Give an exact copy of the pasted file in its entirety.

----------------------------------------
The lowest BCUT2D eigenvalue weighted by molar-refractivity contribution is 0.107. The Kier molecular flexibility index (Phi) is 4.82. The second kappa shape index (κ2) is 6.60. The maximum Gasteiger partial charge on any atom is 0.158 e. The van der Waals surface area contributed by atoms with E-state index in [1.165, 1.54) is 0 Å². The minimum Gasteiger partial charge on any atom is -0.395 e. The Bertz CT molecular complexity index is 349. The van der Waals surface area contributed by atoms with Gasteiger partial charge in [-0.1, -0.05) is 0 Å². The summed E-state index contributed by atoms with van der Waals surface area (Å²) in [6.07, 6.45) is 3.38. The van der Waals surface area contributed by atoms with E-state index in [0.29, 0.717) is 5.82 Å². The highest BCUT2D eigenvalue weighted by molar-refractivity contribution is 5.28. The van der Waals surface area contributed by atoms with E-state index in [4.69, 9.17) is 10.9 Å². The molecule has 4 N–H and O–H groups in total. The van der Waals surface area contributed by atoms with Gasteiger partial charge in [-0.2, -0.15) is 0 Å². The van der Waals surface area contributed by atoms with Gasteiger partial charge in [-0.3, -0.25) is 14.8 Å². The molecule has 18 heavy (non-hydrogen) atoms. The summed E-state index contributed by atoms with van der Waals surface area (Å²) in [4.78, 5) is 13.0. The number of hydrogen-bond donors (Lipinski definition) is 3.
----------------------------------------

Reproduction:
The lowest BCUT2D eigenvalue weighted by molar-refractivity contribution is 0.107. The Kier molecular flexibility index (Phi) is 4.82. The second kappa shape index (κ2) is 6.60. The maximum Gasteiger partial charge on any atom is 0.158 e. The van der Waals surface area contributed by atoms with E-state index in [1.165, 1.54) is 0 Å². The minimum Gasteiger partial charge on any atom is -0.395 e. The Bertz CT molecular complexity index is 349. The van der Waals surface area contributed by atoms with Gasteiger partial charge in [-0.1, -0.05) is 0 Å². The summed E-state index contributed by atoms with van der Waals surface area (Å²) in [6.07, 6.45) is 3.38. The van der Waals surface area contributed by atoms with E-state index in [0.29, 0.717) is 5.82 Å². The highest BCUT2D eigenvalue weighted by molar-refractivity contribution is 5.28. The van der Waals surface area contributed by atoms with E-state index in [4.69, 9.17) is 10.9 Å². The molecule has 4 N–H and O–H groups in total. The van der Waals surface area contributed by atoms with Gasteiger partial charge in [-0.2, -0.15) is 0 Å². The van der Waals surface area contributed by atoms with Gasteiger partial charge in [-0.3, -0.25) is 14.8 Å². The molecule has 18 heavy (non-hydrogen) atoms. The summed E-state index contributed by atoms with van der Waals surface area (Å²) in [4.78, 5) is 13.0. The number of hydrogen-bond donors (Lipinski definition) is 3.